For the Bigs and myself, after visiting Centro Escolar la Sagrada Familia for the first time, we finally understood how difficult it is for some to receive an education. Although faculty of la Sagrada Familia and many of its parents are dedicated to keeping the school open and running, it is difficult to accommodate everyone living in the community and in need of an education. The students and teachers brought lively energy and love into the seven-room schoolhouse, but the facilities are of limited quality and quantity. Furthermore, complications with building codes prevented the school from expanding beyond 7th grade, leaving children at risk of an incomplete education.
This trip was an awakening not just because of the conditions these young girls endure every day, but because I finally saw where and how much I could make a difference in the lives of others. After hearing these stories and seeing these communities, I feel motivated to improve the success of our Littles’ education and future career paths, no matter what obstacles arise. Whether this means gathering donations for more supplies in Rompiendo Fronteras, or support for expanding and developing la Sagrada Familia, I feel responsible to help make a change.
My team and I were only in Nicaragua for 15 days, and our project with JPC extends only for one year. While our formal obligations will end at U.Va., our Little Sisters in Managua will still be at Centro Escolar la Sagrada Familia, in need of hope and guidance. Our Big Sisters will still be working to make a directly positive impact on the lives of others, while Facilitators of Rompiendo Fronteras and supporting faculty of Lincoln International Academy will still be investing time to ensure the program’s success each week. Now that I have established a personal connection to the community and individuals that will benefit from this program, I am eternally dedicated to ensuring that Rompiendo Fronteras is a success.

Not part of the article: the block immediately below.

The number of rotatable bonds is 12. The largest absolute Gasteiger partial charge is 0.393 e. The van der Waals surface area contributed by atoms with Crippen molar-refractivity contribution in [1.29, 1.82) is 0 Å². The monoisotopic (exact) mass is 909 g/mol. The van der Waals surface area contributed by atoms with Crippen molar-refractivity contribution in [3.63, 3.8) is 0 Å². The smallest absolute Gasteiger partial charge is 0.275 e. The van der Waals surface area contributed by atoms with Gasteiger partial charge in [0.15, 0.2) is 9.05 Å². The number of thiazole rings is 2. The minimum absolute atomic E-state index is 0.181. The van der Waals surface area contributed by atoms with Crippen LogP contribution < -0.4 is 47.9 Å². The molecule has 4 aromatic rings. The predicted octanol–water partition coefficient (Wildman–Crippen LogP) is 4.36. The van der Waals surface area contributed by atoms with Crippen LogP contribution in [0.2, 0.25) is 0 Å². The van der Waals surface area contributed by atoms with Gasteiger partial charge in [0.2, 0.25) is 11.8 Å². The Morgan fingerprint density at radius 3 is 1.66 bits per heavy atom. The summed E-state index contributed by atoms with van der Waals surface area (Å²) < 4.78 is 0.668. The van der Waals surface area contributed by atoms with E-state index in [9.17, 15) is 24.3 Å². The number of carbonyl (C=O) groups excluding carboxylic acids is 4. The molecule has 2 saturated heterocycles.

Posted by admin on Aug 26, 2014 in Top 5 | 0 comments
Story and photos by: Sophia Socarras
My childhood dream was to become an interior designer. While most kids were watching Saturday morning cartoons, I spent my weekend mornings watching HGTV design shows and helping my parents pick paint colors for our house. When I finally moved into an apartment this semester, I was excited to decorate my own place!
Whether you’re moving into a new place or are looking to change it up a bit in your apartment, dorm or house, here are my top 5 tips to make the most of your space.
- Explore your local thrift stores. You don’t need to spend a lot of money to make your space unique. For example, I found a beautiful, large wooden mirror at Goodwill in Annandale, VA for only $30! Saving money on pieces like this will leave you more money to spend on investing in other parts of your space. Habitat for Humanity is also a great place to look for discounted furniture pieces. You can even view their inventory online so you know what they have even before stepping into their store.
Posted by admin on Aug 14, 2014 in Top 5 | 0 comments
Story and photos by: Sophia Socarras
The summer has finally ended, and if you’re anything like me, you’ve probably already started making plans for next summer. This past summer I spent my time picnicking on the Lawn with friends, getting ahead on the classes I need for my major and exploring Charlottesville. Here are my top 5 r easons you should stay in Charlottesville next summer.
1) Make next summer more productive! I personally spent my time taking a classI needed for my major and getting accustomed to living off Grounds. I know I’ll be happy later this fall when I have fewer credits to take and more time to focus on what I love to do.
2) Even while under construction, the Grounds are absolutely beautiful in the summertime. Not only is the weather gorgeous, but the smaller student body and the slower paced lifestyle allow students to appreciate the beauty.
Angelica Botlo, a second year and prospective Government and
Media Studies major, “loved relaxing on the Lawn [… and] also enjoyedwatching the new first years at orientation because watching themexplore U.Va. and get excited about attending reminded [her of] how amazing Grounds is and how it should never be taken for granted.”